The final option (saving the best for last) is selling your inherited property in as-is condition, quickly, for all cash. Instead of selling through an agent (and hoping they can find a buyer, which can take months), you can work with a professional house-buying company (like us at Solutions 3D LLC), They’ll often buy your house as-is for cash, usually in as little as a week or two. It’s fast, simple, and doesn’t require any work. Usually (and this is the way we work), not only do you pay no commission, but you pay no closing costs, no fix-up or maintenance charges, or anything else.
So, what’s the catch? It’s this: The all-cash offer you’ll receive probably will be lower than what an agent will suggest listing the house for. Each house and each situation is different. But here’s an actual example of a recent house we bought. It was a solid house–one with “good bones,” as they say. Once it was nicely fixed up, it would sell for about $525,000. Unfortunately, the house needed about $80,000 worth of work. It needed a new, much larger kitchen. It needed a larger master bedroom and a full-sized bath (it had a tiny half-bath.) It needed the rooms in the basement completely redone.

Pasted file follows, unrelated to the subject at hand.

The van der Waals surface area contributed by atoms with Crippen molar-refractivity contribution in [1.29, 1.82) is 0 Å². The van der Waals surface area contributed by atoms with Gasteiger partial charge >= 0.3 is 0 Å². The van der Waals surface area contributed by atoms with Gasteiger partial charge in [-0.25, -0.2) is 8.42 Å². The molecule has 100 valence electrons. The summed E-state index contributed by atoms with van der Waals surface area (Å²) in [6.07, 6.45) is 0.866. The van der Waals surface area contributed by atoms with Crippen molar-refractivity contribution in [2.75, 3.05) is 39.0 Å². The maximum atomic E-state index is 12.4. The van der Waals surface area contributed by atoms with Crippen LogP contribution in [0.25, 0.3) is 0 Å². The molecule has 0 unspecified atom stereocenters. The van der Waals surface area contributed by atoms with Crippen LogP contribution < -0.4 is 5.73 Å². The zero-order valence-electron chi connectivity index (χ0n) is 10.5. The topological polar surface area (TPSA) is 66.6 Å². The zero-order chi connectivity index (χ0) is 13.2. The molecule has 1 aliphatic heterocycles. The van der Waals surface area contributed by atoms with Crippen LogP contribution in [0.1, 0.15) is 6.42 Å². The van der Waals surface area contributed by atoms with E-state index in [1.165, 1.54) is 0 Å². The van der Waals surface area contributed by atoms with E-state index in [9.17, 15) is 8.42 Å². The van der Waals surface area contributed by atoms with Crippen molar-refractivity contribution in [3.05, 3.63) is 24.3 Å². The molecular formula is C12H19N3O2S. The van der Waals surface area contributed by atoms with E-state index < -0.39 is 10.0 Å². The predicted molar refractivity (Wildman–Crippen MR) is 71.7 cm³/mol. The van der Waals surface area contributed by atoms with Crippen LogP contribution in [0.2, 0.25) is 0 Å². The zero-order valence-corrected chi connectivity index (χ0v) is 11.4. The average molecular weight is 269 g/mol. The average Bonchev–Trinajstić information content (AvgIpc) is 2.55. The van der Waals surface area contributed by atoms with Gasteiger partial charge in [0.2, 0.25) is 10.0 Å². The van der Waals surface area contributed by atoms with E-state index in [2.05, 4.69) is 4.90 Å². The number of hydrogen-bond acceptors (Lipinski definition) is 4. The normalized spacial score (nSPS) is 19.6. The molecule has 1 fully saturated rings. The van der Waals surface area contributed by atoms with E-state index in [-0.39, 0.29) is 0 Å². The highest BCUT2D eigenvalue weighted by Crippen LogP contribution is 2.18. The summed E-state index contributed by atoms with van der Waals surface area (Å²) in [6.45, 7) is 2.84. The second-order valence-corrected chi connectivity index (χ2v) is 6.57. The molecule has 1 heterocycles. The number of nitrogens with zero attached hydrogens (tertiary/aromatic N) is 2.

A real estate agent probably would have suggested listing it for around $375,000. (Remember: I’m an agent; that’s about what I would have suggested.) But it would have been a tough sell, considering all the work that needed to be done. Instead, we bought it, all cash in as-is condition, for $305,000.
Why did the sellers make that decision? Even a modest house clean-up (paint and carpet) would have cost +$20,000. The real estate commission, though negotiable, might have run around $23,000. There was no guarantee the house would sell and, if it did, it would probably take months. Meanwhile, there was insurance, taxes, utilities, and maintenance to pay. The sellers (the son and daughter of the late owner) wanted to sell quickly without any hassle. They turned to us. We bought their house. And they were very happy.
There you have it! 3 financial options you can pursue when selling an inherited property in Fairfax!